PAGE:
A theatre design assistant found with a folding knife, spanner and two pairs of forceps at the scene of a Hong Kong protest last year has been acquitted of a weapons charge after a magistrate accepted his defence that they were stage props.
Kowloon City Court on Friday cleared Cheung Tsz-hin of one count of possessing offensive weapons in the early hours of November 1, 2019.
Anti-government protesters had taken to the streets of Mong Kok the previous night to express their anger at a controversial police operation inside Prince Edward railway station on August 31 that year.
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The 27-year-old was intercepted by Constable Yu Chin-wang, who found the defendant standing next to a man waving an American flag outside Kam Ming Court, 800 metres from Mong Kok Police Station.
The officer said he searched Cheung because protesters had assembled outside the police premises the previous night, but admitted there were no demonstrations in progress by the time he spotted the defendant.
Giving Friday’s verdict, Magistrate June Cheung Tin-ngan observed that the defendant had explained to police why he was carrying the alleged weapons at the first available opportunity, while Yu did not caution the defendant when questioning him, showing that even the officer did not harbour suspicions.
“The court must ask itself, in the context of the present case, whether the seized tools were intended for an unlawful purpose. The prosecution is required to prove their case beyond reasonable doubt,” the magistrate said.
“The constable said he found no necessity [to caution the defendant], meaning he himself had no reason to suspect the defendant was involved in any unlawful act.”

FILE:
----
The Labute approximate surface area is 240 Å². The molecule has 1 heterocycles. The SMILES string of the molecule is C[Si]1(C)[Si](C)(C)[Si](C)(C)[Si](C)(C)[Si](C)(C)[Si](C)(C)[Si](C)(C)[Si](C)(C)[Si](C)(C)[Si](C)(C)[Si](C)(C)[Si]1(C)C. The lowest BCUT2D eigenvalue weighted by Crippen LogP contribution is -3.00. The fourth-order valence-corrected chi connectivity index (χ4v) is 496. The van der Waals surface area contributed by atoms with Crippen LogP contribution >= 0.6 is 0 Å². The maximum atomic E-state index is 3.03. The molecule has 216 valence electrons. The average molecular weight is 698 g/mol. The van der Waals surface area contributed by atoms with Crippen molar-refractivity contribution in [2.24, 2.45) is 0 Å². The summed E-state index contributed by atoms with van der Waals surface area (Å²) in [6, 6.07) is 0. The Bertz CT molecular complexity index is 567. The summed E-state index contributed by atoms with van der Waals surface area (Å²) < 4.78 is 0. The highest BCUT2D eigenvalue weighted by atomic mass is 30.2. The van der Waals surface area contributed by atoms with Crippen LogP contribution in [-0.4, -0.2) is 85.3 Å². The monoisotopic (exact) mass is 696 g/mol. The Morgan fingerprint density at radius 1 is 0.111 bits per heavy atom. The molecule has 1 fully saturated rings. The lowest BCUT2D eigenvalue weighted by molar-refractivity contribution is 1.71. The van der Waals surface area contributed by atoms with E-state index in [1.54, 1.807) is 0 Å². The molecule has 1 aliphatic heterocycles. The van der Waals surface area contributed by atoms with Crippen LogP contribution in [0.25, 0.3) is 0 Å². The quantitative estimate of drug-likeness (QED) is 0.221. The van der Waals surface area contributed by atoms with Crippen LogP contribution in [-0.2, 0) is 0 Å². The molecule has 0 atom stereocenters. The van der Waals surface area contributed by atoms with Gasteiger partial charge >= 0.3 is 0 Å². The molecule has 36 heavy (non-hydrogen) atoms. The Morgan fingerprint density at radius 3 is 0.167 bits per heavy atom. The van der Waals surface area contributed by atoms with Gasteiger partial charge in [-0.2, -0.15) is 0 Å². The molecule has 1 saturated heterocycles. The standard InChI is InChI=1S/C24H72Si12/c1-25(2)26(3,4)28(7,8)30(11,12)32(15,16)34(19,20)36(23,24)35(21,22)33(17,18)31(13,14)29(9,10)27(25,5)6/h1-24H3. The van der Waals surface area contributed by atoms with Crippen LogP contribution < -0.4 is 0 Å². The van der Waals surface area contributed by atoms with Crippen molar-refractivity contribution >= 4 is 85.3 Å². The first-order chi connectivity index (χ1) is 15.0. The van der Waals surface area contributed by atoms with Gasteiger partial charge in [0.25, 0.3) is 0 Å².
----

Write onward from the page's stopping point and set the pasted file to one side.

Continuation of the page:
Cheung ordered the justice department to bear the legal expenses incurred by the defendant.
Separately, a seafood trader was jailed for six weeks by another magistrate for blocking roads during a citywide demonstration in August last year.
Magistrate Andy Cheng Lim-chi on Friday convicted Chan Kai-tung of obstructing a public place on August 5, after ruling he intended to paralyse traffic in Kowloon City that morning by stopping his car at a roundabout for about 20 minutes.
The 53-year-old claimed that he himself was a victim of the traffic hold-up, adding he stopped his car to wait for police after a group of violent protesters punched his vehicle.
But Cheng said there were no obstacles on the road at the time, nor was there any reason for Chan’s car to be targeted, unless he was responsible for instigating the conflict.
The magistrate jailed Chan to reflect the gravity of disrupting public order. He also fined him HK$1,000 for failing to maintain the car’s indicators in a good condition.
More from South China Morning Post:
- Hong Kong protests: first demonstrator shot by police with live round during last year’s unrest may plead guilty to rioting
- Hong Kong magistrate accused of protest bias cleared after facing multiple complaints, as judiciary says it will publish lower court decision summaries online